It’s no secret that when a TV viewer is watching a sporting event, whether it’s an NFL game, a football game or a March Madness basketball tournament, they’ll have one eye on the action, and another probably on their phone.
And the content they consume on their phones – if it’s not group text messages – will most likely include content from social creators on Instagram, TikTok, Snap or YouTube.
Paramount Advertising, the division of Paramount Global that focuses on ad sales and brand partnerships, thinks it has just the thing to bridge those two screens: a new offering it’s calling the CBS Sports Creator Studio.
The studio will pair advertisers with creators, who will create custom content or provide behind-the-scenes access to CBS Sports events or programs.
“As these younger audiences follow our events on social platforms, we think there’s an opportunity to bring these two things together,” said John Bogusz, executive VP of sports for Paramount Advertising. “The number of impressions is growing, people are following the events on their phones, and we can offer this to advertisers to better connect their campaigns with our events.”
In other words, whether the fan is watching the action on the TV glass or following the chatter on their phone, there is an opportunity to reach them. And Paramount thinks it will be especially attractive to brands looking to engage younger viewers.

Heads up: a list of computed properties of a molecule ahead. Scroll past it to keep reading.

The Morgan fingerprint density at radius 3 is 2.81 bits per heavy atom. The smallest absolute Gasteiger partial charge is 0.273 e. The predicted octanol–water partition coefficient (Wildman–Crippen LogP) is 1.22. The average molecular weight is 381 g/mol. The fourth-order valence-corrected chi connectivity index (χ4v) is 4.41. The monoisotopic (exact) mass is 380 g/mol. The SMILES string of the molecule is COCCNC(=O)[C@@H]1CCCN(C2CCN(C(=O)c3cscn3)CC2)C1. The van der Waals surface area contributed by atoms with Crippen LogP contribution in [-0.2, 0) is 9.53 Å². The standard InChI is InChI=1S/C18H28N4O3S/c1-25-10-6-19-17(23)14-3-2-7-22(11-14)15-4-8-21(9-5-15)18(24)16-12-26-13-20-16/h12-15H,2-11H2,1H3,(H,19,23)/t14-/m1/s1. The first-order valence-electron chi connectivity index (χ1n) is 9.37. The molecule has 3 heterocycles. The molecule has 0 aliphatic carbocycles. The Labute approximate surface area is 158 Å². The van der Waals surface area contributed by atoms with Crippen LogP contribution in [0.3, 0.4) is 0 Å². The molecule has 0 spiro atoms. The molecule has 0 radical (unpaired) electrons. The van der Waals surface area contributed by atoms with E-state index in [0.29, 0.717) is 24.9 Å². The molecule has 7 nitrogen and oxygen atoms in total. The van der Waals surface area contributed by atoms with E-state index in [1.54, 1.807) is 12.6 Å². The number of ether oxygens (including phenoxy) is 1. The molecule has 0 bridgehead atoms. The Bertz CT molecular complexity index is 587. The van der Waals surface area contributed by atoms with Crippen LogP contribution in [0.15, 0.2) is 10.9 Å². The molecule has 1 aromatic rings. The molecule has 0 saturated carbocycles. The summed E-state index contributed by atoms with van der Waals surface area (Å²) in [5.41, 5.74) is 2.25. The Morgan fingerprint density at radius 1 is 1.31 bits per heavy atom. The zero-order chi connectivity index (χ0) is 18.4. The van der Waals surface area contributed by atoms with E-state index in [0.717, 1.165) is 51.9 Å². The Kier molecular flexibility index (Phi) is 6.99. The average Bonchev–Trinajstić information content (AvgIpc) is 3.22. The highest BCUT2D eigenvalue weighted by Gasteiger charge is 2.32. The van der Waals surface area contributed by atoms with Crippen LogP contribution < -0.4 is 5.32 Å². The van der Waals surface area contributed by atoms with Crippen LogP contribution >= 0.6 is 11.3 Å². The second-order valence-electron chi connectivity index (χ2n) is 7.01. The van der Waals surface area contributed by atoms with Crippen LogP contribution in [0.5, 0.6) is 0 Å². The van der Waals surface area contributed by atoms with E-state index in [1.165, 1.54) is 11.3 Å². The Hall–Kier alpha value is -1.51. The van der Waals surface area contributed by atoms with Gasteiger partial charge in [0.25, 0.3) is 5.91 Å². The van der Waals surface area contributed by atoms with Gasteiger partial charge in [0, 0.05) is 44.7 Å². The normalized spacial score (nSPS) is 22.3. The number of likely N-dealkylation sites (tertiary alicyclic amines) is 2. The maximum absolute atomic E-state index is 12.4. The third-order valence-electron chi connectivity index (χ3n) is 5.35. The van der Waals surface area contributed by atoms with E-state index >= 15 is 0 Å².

“In today’s sports fandom, there are many different types of fans, as well as across genres and ages,” added Ryan Wolf, senior VP of Paramount Brand Studio. “So this maybe speaks a little louder to certain fans than maybe more traditional fans. So we’re really trying to hit all these fans where they are, both from a partnership with a brand standpoint and from our own brand.”
The CBS Sports Creator Studio is launching with three initial offerings: “Influence “Influence & CBS Sports IP” gives creators behind-the-scenes access to CBS Sports programming, footage and talent to create new content; and “White Label Influence” pairs a brand with an athlete or content creator to create custom campaigns.
Paramount plans to leverage its existing creator-focused businesses in the new venture, including influencer marketing company WhoSay and VidCon, both of which it acquired in 2018. It can also ensure brand safety and relevance, a sticking point for social influencer marketers. room.
“You have to kind of dig into all these brands and figure out what they’re trying to accomplish,” Wolf says. “We work with that brand as we go through the ‘Match Report’ and then try to best combine the brand objectives with who these influencers are.”
“They could be current athletes, former athletes, someone who just loves the sport and has developed a following in the social space and somewhere in between,” he adds.
As for Paramount, the company will take a tailor-made approach to the studio, although it expects to offer this as part of larger advertising packages.
“They could buy a significant golf package, we could then expand that online, and then we could tie an influencer-style campaign to it,” Bogusz says.